The research house also said that the company’s non-performing loan (NPL) ratio is likely to hover between 2.5% and 3% given that the current economic conditions have not changed and should remain status quo over the near term.

“Similar to sector-wide headwinds, Aeon Credit is poised to see narrowing nett interest margins due to lower rates to support financing growth,” it added.

The company management told RHB Research that it expects to end-financial year 2016 (FY16) with receivables growth between high-teens and 20%, while for FY17, growth is expected to moderate to 15% to 20%, partly due to a larger base effect.

The NIM, however, is expected to remain under pressure due to the continued shift in product mix to car and motorcycle financing, as well as the focus on lower credit risk customers. “Finally, on asset quality, Aeon Credit was hopeful NPLs would be stable in the fourth quarter of financial year 2016, aided by the BR1M payout,” RHB Research said in a research note dated Dec 23.

“The macroeconomic environment is headed for a softer patch, and this may see asset quality of financial institutions come under pressure,” it added. The research house maintained its “neutral” stance on the stock.

Analyst-calls-on-Aeon-Credit-Service-(M)-Bhd-050116-01AllianceDBS was similarly wary of the financial environment and maintained its “hold” rating on the stock. “We maintained our loan growth assumption at 18% in FY16 (moderating from 27% in FY15) as we continue to expect the operating environment to remain challenging amid weaker consumer sentiment. While no further details were given on the uptick in gross NPL ratio, we continue to be watchful on Aeon Credit’s asset quality,” it said.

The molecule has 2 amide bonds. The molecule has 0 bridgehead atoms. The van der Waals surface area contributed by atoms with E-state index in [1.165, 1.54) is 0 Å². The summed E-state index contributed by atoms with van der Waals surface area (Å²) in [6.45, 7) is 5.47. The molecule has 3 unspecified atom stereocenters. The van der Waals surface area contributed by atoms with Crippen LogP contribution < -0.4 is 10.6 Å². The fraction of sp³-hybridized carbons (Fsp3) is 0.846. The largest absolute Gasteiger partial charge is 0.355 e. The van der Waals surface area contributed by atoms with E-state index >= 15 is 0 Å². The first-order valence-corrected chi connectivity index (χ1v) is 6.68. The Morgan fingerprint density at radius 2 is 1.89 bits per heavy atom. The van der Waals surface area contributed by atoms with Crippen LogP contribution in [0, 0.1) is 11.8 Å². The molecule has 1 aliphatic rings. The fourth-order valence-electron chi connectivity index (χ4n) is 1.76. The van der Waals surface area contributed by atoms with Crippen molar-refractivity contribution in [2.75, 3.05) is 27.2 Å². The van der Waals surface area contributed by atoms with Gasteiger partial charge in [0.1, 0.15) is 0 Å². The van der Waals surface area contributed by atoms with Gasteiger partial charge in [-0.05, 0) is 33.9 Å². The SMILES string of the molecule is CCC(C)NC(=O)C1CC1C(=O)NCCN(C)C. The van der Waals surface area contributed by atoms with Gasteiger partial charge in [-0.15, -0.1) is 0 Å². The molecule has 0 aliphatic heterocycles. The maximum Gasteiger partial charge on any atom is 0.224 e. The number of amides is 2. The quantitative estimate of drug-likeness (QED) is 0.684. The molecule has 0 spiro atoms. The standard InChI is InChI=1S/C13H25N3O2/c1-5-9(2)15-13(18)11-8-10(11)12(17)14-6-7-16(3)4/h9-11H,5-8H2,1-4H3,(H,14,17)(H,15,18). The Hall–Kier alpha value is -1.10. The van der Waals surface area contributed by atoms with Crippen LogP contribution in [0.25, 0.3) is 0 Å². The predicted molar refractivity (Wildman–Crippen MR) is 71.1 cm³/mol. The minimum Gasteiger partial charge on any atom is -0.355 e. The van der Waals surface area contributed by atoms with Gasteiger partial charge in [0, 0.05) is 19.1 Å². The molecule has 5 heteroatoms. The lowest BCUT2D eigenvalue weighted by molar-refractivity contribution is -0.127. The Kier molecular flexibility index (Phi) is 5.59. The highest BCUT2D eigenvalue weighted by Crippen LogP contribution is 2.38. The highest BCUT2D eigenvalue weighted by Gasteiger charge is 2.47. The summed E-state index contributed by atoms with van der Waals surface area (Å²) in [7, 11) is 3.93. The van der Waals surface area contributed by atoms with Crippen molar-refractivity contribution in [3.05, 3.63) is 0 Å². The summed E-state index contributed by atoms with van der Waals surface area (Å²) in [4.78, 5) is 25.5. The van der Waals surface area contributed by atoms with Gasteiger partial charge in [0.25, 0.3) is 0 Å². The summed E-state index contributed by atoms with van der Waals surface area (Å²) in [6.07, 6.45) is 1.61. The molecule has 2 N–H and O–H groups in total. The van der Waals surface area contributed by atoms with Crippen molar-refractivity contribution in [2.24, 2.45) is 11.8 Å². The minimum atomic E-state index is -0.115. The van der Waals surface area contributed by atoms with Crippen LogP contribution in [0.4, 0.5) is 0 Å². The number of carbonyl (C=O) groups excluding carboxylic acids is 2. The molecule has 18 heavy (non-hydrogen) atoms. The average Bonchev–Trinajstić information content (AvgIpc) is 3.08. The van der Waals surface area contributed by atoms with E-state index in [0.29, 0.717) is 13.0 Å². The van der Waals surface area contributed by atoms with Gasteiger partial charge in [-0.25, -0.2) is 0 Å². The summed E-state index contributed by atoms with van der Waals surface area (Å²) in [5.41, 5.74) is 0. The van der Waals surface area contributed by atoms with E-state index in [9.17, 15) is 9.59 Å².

Earnings forecast:


StockStalk: If analysts are to be believed, the outlook doesn’t seem very promising for Aeon Credit, given that softer consumer spending is expected to persist and economic conditions expected to be equally bleak going forward.

We agree with the analysts to some extent, but this should not be a reason to shun the stock as we note that the company’s share price has been performing despite these conditions. It might not be great, but then again, the sector as a whole has been rather lacklustre of late.

Perhaps investors may want to wait until the release of the company’s full-year results before they make any snap judgement about whether to buy or sell. By then, they would have a better indication of how the company is going to perform for the full-year 2016 and thus have more information before making any investment decision. Exercise caution, we say, but don’t discount the possibilities.


Important Note and Disclaimer: This article should NOT be taken as a cue to either buy or sell the stock. The intention is to highlight the key factors you might want to think about before plunging in or scrambling out. While KINIBIZ makes every endeavour to ensure facts are right and opinion is fair, no liability can be assumed for anyone relying on this information. In other words let the buyer (or seller) beware — a reflection of Bursa Malaysia, we say.